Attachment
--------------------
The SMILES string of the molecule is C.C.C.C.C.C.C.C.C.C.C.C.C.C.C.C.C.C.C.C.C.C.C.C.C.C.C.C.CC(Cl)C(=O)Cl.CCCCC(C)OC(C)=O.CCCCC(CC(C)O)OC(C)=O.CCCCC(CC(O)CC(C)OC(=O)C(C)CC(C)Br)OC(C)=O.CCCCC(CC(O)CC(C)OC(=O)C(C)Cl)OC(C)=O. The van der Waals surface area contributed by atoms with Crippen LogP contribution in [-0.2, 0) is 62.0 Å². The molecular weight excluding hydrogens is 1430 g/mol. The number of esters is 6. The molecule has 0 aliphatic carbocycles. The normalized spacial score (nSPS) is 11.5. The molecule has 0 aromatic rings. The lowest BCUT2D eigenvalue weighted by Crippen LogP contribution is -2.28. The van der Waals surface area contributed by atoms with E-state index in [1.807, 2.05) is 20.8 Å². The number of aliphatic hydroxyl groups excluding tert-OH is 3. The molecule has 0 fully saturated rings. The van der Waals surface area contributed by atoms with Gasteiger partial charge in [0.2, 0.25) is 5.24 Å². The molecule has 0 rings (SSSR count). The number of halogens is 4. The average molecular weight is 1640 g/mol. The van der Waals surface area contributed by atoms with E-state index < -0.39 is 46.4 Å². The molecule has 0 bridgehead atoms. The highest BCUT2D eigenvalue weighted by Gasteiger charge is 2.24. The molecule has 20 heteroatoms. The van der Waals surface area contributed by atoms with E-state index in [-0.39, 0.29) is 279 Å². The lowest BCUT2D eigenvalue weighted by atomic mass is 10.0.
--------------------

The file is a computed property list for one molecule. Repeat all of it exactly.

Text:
The SMILES string of the molecule is C.C.C.C.C.C.C.C.C.C.C.C.C.C.C.C.C.C.C.C.C.C.C.C.C.C.C.C.CC(Cl)C(=O)Cl.CCCCC(C)OC(C)=O.CCCCC(CC(C)O)OC(C)=O.CCCCC(CC(O)CC(C)OC(=O)C(C)CC(C)Br)OC(C)=O.CCCCC(CC(O)CC(C)OC(=O)C(C)Cl)OC(C)=O. The van der Waals surface area contributed by atoms with Crippen LogP contribution in [-0.2, 0) is 62.0 Å². The molecular weight excluding hydrogens is 1430 g/mol. The number of esters is 6. The molecule has 0 aliphatic carbocycles. The normalized spacial score (nSPS) is 11.5. The molecule has 0 aromatic rings. The lowest BCUT2D eigenvalue weighted by Crippen LogP contribution is -2.28. The van der Waals surface area contributed by atoms with E-state index in [1.807, 2.05) is 20.8 Å². The number of aliphatic hydroxyl groups excluding tert-OH is 3. The molecule has 0 fully saturated rings. The van der Waals surface area contributed by atoms with Gasteiger partial charge in [0.2, 0.25) is 5.24 Å². The molecule has 0 rings (SSSR count). The number of halogens is 4. The average molecular weight is 1640 g/mol. The van der Waals surface area contributed by atoms with E-state index < -0.39 is 46.4 Å². The molecule has 0 bridgehead atoms. The highest BCUT2D eigenvalue weighted by Gasteiger charge is 2.24. The molecule has 20 heteroatoms. The van der Waals surface area contributed by atoms with E-state index in [-0.39, 0.29) is 279 Å². The lowest BCUT2D eigenvalue weighted by atomic mass is 10.0.